By taking those two extremes—winter darkness and summer light—we were able to begin imagining the rhythms of a place that so dramatically diverged from the cycles of our own days. Even as we were reveling in Philadelphia’s early spring, we imagined that the very pace of life—and of change, and of love, and of worship—must feel different during the ever-brighter days of the Far North’s spring and summer, and we knew that the music we sought would reflect this unmoored feeling. We expected, too, that absent the tremendous church-commissioned choral canon of the rest of Europe, the music of the north would feel different in our ears and voices, perhaps bound more to its ancient land than to the relatively recent arrival of the Christian faith. Knowing only that we would be immersing ourselves in foreign and unusual sounds, we started our rehearsals hoping for an adventure—and we weren’t disappointed.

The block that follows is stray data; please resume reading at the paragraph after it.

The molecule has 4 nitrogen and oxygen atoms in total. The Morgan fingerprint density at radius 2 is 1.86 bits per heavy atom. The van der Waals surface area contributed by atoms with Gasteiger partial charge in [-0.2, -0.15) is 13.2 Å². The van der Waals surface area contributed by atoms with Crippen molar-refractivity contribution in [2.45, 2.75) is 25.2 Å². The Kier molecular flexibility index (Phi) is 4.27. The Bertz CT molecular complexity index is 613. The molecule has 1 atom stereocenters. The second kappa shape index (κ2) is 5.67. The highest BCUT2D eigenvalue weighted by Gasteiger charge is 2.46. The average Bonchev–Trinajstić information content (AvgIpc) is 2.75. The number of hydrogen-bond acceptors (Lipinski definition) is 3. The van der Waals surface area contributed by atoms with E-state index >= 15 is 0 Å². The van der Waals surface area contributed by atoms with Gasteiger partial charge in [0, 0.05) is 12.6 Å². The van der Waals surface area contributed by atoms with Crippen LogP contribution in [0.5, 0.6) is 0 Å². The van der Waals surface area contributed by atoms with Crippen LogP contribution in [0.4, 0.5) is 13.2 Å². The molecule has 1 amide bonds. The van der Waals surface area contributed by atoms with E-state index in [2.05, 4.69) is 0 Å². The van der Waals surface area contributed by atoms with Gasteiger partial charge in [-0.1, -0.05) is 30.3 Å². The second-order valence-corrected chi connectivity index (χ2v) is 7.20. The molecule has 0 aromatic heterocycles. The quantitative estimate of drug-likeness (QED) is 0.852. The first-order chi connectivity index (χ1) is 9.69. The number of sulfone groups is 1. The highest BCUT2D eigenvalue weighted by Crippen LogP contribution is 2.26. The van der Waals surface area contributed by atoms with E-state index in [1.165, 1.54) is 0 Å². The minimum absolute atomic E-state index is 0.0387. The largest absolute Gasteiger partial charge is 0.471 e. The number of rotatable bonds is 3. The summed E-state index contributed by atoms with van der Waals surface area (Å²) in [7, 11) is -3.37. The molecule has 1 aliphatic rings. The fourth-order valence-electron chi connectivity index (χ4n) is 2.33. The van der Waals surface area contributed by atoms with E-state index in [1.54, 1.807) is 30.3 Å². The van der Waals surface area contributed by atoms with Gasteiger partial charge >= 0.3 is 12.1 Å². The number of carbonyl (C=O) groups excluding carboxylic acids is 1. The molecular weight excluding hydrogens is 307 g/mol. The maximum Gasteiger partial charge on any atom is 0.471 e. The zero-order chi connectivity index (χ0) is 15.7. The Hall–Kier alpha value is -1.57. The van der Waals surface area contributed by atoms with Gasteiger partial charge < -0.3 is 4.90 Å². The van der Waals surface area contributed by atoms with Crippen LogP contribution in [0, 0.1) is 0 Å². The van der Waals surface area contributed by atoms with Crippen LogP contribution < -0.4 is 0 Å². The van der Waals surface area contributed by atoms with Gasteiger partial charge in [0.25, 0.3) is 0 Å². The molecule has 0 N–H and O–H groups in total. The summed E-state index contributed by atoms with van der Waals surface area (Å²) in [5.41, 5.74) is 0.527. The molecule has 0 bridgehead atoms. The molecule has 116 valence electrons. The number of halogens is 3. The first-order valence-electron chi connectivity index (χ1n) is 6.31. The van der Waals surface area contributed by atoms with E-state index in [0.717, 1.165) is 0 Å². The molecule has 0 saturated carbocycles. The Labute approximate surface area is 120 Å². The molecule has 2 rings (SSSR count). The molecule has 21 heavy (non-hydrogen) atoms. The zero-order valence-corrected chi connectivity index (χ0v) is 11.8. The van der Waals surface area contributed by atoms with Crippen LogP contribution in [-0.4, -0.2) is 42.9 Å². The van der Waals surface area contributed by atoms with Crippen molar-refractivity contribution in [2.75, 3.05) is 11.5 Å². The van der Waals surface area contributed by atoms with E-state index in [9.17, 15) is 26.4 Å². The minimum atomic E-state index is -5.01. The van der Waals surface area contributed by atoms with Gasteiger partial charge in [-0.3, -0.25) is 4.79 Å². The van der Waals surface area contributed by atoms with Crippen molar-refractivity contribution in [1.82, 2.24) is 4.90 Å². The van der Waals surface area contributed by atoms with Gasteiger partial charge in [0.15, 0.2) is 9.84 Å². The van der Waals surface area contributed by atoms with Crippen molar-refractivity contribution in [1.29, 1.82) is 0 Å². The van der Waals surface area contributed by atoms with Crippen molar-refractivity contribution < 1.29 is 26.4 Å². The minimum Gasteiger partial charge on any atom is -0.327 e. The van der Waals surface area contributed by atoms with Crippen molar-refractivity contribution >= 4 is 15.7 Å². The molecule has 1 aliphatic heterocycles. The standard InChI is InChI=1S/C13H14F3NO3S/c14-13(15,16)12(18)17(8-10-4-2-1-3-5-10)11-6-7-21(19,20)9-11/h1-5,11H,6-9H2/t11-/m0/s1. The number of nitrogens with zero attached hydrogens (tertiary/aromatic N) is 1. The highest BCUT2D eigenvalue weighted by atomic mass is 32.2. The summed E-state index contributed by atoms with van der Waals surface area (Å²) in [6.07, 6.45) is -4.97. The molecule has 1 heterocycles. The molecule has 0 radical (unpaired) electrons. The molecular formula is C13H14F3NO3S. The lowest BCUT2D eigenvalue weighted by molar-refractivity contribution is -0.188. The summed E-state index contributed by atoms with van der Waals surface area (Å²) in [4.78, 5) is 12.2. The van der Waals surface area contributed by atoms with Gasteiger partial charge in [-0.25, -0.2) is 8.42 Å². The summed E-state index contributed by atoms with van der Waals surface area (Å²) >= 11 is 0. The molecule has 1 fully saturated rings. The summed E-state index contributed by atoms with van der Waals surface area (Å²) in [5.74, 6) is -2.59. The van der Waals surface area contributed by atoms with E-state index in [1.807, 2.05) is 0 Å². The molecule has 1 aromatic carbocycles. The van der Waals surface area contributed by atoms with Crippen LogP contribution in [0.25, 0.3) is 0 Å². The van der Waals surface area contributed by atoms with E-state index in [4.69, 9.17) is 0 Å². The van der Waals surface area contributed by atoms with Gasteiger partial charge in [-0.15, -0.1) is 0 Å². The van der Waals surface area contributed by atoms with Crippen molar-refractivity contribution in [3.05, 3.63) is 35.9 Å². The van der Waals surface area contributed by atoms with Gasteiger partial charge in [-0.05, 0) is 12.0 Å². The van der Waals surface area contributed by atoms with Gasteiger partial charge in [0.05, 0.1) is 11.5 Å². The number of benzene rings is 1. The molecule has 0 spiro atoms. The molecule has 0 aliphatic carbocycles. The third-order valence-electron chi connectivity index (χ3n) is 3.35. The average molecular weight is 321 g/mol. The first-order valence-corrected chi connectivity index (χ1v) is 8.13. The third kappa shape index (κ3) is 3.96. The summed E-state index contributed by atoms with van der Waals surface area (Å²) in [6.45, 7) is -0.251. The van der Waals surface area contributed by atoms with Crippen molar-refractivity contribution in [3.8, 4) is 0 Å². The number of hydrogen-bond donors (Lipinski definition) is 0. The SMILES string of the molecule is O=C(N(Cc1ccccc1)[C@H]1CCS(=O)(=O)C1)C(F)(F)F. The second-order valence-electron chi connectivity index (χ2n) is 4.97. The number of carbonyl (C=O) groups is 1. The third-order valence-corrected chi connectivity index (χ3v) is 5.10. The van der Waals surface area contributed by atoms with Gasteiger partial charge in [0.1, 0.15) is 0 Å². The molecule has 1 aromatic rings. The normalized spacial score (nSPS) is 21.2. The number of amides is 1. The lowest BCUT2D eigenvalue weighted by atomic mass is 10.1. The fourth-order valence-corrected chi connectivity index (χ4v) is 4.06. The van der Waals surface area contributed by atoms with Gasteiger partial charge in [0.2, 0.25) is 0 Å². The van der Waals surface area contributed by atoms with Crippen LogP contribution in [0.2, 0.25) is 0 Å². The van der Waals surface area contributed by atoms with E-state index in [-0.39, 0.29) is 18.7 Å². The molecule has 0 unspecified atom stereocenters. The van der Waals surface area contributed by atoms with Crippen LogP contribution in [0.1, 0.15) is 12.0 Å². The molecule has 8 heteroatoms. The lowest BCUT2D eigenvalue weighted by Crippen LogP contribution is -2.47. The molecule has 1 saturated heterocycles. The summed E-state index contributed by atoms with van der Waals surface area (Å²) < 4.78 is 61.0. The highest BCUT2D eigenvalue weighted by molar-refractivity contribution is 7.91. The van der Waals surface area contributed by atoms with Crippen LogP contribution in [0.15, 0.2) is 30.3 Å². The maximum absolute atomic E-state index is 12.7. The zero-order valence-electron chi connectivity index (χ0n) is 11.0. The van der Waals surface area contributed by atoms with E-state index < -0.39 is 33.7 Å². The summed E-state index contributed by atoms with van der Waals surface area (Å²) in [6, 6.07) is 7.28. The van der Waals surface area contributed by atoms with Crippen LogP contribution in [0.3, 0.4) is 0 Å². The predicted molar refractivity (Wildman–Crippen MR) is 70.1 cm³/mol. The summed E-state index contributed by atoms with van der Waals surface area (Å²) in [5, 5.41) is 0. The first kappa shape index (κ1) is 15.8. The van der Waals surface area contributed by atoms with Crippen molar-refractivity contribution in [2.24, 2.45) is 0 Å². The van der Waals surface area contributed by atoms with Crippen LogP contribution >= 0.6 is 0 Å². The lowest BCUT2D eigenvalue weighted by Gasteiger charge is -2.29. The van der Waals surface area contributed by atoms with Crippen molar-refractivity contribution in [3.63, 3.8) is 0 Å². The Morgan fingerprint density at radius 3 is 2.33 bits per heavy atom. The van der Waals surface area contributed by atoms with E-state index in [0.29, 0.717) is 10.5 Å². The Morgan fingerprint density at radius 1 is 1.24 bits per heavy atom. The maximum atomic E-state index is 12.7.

We begin with Einojuhani Rautavaara’s “Lähtö,” which perfectly captures the venturesome feeling of setting off for places unknown. Like all Finnish composers, Rautavaara works in Jean Sibelius’ long shadow—indeed, he studied and later taught at the Sibelius Academy in Helsinki—but here brings in echoes of other musical traditions. In “Lähtö,” we are urged onwards by the constant percussive gallop underlying the melody. The melody itself makes use of a Middle Eastern-sounding alteration between the natural and lowered second, creating a tenuous balance between major and minor tonality and hinting at the exotic and far-off promise of the narrator’s destination.